You have likely heard about getting fillings or crowns when you are dealing with dental decay or cavities. However, you may not have heard about some of the alternative options, such as dental inlays vs onlays.
Typically, fillings are used for smaller cavities, and a crown is used if the decay is deeper or if there is a fracture in the tooth. However, sometimes, a filling may not be enough, and a crown is too much.
In this situation, the use of dental inlays and onlays may be the best option. They are more substantial than a filing but not as intrusive as the crown. Keep reading to learn more about the difference between inlays and onlays.
The Dental Inlay
A dental inlay is molded and fitted into the tooth’s chewing surface that has suffered damage due to an injury or decay. These are created with an imprint of the affected areas and then sent to a lab for manufacturing.
Inlays are designed to fit perfectly into the hollow of the impacted tooth; however, they will not impact the cusps. When your dentist takes the impression for the inlay, they will also work to match the color to ensure there is no visible difference.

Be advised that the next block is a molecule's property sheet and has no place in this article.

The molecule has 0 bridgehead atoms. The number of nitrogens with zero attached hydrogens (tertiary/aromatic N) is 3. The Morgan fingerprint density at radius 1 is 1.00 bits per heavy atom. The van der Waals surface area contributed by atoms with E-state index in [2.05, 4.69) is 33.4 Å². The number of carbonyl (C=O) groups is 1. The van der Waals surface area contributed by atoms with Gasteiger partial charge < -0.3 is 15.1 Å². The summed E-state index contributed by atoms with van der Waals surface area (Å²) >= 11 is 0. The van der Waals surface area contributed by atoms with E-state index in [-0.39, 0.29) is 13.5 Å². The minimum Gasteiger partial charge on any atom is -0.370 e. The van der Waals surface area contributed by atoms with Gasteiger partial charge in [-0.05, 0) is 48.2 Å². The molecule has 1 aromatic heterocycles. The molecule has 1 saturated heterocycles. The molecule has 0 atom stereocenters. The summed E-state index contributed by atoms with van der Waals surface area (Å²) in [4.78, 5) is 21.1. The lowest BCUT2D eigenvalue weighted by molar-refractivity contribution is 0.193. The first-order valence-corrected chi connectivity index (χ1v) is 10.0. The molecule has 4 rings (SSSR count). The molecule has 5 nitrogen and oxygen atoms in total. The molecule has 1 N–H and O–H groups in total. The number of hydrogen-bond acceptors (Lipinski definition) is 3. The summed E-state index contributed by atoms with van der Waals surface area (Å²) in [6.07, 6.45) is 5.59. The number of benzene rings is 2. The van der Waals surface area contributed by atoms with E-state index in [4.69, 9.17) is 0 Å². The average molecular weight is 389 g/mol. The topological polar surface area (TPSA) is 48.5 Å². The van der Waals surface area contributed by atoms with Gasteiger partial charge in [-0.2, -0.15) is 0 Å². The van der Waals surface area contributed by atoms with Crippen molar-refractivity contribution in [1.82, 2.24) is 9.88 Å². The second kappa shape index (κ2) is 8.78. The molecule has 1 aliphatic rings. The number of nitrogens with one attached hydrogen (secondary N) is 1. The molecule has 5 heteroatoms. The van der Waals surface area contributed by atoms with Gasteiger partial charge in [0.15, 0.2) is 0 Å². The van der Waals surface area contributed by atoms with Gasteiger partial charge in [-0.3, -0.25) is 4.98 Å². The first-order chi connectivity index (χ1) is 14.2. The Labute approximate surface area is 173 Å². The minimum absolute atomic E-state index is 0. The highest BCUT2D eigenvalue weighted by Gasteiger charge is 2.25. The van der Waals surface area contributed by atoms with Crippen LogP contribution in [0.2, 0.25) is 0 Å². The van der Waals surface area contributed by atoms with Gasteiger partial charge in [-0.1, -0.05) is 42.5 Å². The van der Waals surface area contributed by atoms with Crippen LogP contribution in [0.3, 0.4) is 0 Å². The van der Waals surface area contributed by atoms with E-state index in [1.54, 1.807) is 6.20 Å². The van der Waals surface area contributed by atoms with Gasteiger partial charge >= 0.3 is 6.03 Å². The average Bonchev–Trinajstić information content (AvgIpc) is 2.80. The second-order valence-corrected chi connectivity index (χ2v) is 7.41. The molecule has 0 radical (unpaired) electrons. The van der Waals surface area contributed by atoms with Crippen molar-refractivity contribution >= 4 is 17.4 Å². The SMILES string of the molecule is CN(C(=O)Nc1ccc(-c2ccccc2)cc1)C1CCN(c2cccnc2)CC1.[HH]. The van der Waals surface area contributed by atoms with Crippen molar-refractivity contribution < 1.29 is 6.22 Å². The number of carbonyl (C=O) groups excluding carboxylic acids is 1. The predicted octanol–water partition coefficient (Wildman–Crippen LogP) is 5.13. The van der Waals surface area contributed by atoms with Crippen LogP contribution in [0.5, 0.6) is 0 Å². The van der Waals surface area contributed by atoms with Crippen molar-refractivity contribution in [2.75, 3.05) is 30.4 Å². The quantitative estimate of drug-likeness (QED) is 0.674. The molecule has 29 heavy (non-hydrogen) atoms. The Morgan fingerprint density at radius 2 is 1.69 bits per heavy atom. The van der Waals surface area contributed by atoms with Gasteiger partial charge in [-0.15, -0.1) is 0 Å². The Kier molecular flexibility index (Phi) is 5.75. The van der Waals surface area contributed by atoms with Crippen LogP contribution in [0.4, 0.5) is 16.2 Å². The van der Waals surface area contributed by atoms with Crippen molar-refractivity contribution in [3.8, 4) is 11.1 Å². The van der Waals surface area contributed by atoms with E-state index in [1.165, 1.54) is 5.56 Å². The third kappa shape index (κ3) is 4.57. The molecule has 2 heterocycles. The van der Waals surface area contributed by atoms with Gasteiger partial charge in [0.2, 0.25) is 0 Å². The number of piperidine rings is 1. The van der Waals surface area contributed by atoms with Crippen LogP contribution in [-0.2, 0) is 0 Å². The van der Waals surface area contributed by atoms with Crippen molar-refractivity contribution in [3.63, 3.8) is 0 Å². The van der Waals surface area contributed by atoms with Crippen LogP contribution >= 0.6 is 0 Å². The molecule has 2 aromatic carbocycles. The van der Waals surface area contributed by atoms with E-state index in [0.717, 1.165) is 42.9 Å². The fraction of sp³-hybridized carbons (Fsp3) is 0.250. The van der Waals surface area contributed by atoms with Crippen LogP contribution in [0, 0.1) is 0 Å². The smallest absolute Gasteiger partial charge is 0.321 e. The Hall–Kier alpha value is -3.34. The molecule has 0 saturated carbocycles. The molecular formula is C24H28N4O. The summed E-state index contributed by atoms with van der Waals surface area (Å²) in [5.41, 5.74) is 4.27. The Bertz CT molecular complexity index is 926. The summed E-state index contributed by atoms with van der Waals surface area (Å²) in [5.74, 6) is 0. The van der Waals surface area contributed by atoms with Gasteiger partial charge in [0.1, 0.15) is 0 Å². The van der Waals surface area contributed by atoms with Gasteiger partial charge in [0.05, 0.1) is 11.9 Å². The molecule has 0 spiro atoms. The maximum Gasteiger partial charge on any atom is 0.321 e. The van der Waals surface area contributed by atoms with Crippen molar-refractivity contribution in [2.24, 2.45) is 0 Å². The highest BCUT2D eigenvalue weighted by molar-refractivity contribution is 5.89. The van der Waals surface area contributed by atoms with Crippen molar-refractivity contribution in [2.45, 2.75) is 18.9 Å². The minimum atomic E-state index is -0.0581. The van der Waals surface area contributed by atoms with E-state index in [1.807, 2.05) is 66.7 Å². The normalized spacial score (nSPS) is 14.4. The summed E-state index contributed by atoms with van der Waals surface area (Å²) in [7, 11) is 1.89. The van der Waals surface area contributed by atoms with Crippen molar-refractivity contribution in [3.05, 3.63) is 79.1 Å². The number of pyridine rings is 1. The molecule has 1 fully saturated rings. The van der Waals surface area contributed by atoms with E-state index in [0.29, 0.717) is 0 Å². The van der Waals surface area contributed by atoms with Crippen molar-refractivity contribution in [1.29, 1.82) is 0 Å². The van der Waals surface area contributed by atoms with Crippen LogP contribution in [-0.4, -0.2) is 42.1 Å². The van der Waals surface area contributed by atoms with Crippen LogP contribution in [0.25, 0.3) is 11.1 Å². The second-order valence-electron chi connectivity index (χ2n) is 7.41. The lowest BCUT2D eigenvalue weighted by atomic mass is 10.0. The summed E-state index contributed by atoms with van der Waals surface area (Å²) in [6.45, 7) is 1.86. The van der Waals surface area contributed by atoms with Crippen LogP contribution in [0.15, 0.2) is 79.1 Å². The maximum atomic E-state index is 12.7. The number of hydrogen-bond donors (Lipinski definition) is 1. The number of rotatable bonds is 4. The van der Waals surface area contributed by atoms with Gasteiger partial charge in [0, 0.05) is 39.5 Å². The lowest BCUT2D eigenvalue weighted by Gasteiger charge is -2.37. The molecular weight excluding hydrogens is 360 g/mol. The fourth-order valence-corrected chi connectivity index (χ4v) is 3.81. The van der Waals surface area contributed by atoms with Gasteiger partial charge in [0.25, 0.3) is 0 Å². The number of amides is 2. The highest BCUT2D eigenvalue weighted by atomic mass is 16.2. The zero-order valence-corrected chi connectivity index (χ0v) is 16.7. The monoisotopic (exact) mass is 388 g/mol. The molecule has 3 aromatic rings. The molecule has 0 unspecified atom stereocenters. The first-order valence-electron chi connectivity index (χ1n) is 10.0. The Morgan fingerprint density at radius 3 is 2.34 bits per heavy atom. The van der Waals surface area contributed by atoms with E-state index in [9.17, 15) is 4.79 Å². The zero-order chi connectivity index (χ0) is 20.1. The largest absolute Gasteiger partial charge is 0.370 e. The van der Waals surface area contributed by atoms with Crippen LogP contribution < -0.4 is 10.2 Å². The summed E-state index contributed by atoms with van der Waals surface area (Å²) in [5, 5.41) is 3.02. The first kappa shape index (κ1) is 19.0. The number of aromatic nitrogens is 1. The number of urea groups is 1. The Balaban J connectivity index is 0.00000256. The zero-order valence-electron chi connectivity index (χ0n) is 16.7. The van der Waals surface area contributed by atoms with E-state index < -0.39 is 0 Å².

By doing this, when the inlay is put in the mouth, it is almost indiscernible from the other teeth.
Inlays can be made from composite or porcelain material, making them stronger and more durable than traditional fillings. Dentists typically choose this option when fillings can’t strengthen the surrounding tooth and if the cavity requires something a bit stronger.
The Dental Onlay
An onlay is used for damage or decay that has impacted your tooth’s cusp and the biting surface. Onlays are used when the cavity is too large to fill using amalgam fillings or if the tooth may crack because it is weak.
Onlays will improve the tooth’s strength and protect the area that has begun to decay. Unlike an inlay, the area may include the cusps and the space in between them.
Preparing the onlay is a process you can learn about here, but it involves a similar process to set a filling. The cavity is drilled out, and the area is cleaned.
A temporary onlay will then be put in the mouth, followed by the permanent one once it is created in a dental lab. When an only is used, the structure of the tooth is preserved. For many situations, this is preferable to the placement of a crown since this involves griding and reshaping the tooth in some cases.
Inlays vs. Onlays: What Option Is Right for You?
When looking at the differences in inlays vs. onlays, it is clear there are specific uses for each one. Your dentist can help you decide which option is best for your needs and situation.
If you need more help and information selecting the right dental restoration method, be sure to check out some of our other blogs.